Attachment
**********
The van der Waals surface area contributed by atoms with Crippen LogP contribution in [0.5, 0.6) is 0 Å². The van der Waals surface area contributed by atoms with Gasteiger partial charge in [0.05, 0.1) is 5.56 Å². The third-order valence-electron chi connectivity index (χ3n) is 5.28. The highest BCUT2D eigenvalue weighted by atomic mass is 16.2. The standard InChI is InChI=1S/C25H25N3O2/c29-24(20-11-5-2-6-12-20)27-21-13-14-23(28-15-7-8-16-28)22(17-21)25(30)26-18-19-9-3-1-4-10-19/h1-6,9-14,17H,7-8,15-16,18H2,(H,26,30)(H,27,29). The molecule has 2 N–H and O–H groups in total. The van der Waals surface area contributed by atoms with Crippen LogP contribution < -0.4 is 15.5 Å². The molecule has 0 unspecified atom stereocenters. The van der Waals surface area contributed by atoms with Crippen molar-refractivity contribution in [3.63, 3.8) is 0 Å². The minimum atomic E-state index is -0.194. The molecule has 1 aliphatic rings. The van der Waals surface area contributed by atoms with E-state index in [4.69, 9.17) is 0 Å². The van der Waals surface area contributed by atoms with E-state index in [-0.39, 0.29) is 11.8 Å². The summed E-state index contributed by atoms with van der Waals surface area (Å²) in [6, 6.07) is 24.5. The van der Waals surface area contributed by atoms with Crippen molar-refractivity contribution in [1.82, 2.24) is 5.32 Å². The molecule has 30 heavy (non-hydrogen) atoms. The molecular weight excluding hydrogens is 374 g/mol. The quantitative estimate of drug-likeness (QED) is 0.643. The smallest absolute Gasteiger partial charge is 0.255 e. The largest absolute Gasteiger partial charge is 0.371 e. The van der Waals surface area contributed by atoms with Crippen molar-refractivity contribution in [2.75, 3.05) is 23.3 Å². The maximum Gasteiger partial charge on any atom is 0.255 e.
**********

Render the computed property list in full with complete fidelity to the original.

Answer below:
The van der Waals surface area contributed by atoms with Crippen LogP contribution in [0.5, 0.6) is 0 Å². The van der Waals surface area contributed by atoms with Gasteiger partial charge in [0.05, 0.1) is 5.56 Å². The third-order valence-electron chi connectivity index (χ3n) is 5.28. The highest BCUT2D eigenvalue weighted by atomic mass is 16.2. The standard InChI is InChI=1S/C25H25N3O2/c29-24(20-11-5-2-6-12-20)27-21-13-14-23(28-15-7-8-16-28)22(17-21)25(30)26-18-19-9-3-1-4-10-19/h1-6,9-14,17H,7-8,15-16,18H2,(H,26,30)(H,27,29). The molecule has 2 N–H and O–H groups in total. The van der Waals surface area contributed by atoms with Crippen LogP contribution < -0.4 is 15.5 Å². The molecule has 0 unspecified atom stereocenters. The van der Waals surface area contributed by atoms with Crippen molar-refractivity contribution in [3.63, 3.8) is 0 Å². The minimum atomic E-state index is -0.194. The molecule has 1 aliphatic rings. The van der Waals surface area contributed by atoms with E-state index in [4.69, 9.17) is 0 Å². The van der Waals surface area contributed by atoms with E-state index in [-0.39, 0.29) is 11.8 Å². The summed E-state index contributed by atoms with van der Waals surface area (Å²) in [6, 6.07) is 24.5. The van der Waals surface area contributed by atoms with Crippen molar-refractivity contribution in [1.82, 2.24) is 5.32 Å². The molecule has 30 heavy (non-hydrogen) atoms. The molecular weight excluding hydrogens is 374 g/mol. The quantitative estimate of drug-likeness (QED) is 0.643. The smallest absolute Gasteiger partial charge is 0.255 e. The largest absolute Gasteiger partial charge is 0.371 e. The van der Waals surface area contributed by atoms with Crippen molar-refractivity contribution in [2.75, 3.05) is 23.3 Å². The maximum Gasteiger partial charge on any atom is 0.255 e.